Catholic News Service
Catholic News Service, serving since 1920 as a news agency specializing in reporting religion, is the primary source of national and world news that appears in the U.S. Catholic press.
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The smile and love of a family can light up the world, bringing warmth and hope to communities that have become cold, lifeless and depressed, Pope Francis said.
Pope Francis’ Sept. 1 announcement that priests worldwide will be able to absolve women for the sin of abortion will have little effect on pastoral practices in the United States and Canada, where most priests already have such authority in the sacrament of reconciliation.
New Yorkers and tourists in Midtown Manhattan have been gazing up at a smiling Pope Francis at one of New York’s busiest intersections.
As ZZ Top’s “Sharp Dressed Man” bellowed across an immaculately groomed sports field not far from St. Peter’s Basilica, a new class of U.S. seminarians faced off against their peers in a fraternal game of softball.
Pope Francis held a “virtual town hall” with Catholics in Chicago, Los Angeles and McAllen, Texas, in advance of his Sept. 22-27 visit to the United States.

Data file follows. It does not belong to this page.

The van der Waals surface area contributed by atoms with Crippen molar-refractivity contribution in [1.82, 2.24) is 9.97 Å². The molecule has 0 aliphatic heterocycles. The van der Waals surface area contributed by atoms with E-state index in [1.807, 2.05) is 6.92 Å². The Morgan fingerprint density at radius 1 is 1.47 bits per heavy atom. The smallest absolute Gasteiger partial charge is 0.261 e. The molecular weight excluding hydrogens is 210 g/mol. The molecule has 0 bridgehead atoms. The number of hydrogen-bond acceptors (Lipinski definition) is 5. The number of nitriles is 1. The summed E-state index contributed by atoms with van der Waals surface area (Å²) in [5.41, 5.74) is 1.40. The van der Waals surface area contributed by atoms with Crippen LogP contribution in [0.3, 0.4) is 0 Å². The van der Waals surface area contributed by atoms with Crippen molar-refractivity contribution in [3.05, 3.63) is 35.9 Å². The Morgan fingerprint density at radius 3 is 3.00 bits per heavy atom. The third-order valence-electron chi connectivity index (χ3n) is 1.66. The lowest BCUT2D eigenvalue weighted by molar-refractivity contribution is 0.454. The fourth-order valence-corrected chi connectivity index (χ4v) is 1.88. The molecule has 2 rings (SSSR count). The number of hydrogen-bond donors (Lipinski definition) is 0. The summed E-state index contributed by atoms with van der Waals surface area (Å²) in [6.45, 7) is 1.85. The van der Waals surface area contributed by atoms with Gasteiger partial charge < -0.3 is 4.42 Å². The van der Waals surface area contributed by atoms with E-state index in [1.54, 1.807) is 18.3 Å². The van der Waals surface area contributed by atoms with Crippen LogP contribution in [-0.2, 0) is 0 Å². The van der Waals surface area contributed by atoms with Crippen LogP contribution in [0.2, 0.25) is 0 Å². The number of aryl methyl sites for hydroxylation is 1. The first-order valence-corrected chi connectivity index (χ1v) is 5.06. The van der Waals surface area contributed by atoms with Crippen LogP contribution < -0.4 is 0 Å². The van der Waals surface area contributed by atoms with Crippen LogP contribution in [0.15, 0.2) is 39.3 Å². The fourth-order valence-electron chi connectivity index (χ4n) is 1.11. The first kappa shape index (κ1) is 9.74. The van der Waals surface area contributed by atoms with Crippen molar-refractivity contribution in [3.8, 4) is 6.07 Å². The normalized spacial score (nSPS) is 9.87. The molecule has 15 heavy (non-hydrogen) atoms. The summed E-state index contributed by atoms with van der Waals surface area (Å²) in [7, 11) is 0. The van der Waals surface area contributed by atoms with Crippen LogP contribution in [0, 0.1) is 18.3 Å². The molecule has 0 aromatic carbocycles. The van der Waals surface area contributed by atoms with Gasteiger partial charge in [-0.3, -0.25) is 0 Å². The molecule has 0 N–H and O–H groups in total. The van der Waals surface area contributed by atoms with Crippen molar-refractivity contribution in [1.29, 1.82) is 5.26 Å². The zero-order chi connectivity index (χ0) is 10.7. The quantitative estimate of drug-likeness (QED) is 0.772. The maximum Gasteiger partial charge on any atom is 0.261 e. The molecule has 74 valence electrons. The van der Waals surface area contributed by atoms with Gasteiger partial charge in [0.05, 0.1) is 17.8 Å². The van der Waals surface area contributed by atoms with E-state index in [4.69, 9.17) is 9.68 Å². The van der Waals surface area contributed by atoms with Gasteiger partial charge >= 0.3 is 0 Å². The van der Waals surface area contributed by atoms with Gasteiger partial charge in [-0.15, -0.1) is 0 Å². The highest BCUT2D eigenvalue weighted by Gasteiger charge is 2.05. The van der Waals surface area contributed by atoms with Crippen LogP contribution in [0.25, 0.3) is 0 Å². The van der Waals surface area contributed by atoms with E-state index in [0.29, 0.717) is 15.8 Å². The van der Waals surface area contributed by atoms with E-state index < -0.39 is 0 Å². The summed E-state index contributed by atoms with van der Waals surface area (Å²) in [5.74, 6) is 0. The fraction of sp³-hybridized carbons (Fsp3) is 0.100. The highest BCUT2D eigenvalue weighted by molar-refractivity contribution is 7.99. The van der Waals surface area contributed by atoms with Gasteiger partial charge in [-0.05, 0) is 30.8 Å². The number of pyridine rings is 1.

In an extraordinary gesture for the Year of Mercy, Pope Francis has extended to priests worldwide the authority to absolve women for the sin of abortion and has decreed the full validity during the year of the sacrament of confession celebrated by priests of the traditionalist Society of St. Pius X.
“Do something to put a stop to the violence and oppression,” Pope Francis asked the international community after calling attention once again to the fate of persecuted Christians, especially in the Middle East.
Initial results of the autopsy on the body of former archbishop Jozef Wesolowski, who was awaiting trial in the Vatican on charges of child sexual abuse and possession of child pornography, indicate he died late Aug. 27 of a “cardiac incident,” the Vatican said.
The beloved 87-year-old broadcaster — once voted by fans as the “Most Popular Dodger” of all — said Aug. 28 he will return for one more season, but on Aug. 29 told a news conference at Dodger Stadium that “realistically, next year will be the last one.”
This column has said before that the TV industry will pay attention only when the market speaks to them. The ratings slide was, by itself, apparently not enough. But when stockholders squawk, the companies take notice.
It was the death of a great city, the deaths of more than 1,800 people in their homes and attics, the deaths of family, neighborhood and church relationships, the death of hope. And yet, 10 years later, New Orleans — in so many ways new and improved and utterly resilient — is a resurrection city.
The end of pig wrestling at St. Patrick Parish’s annual summer festival could have spelled the demise of a successful parish social and fundraising activity.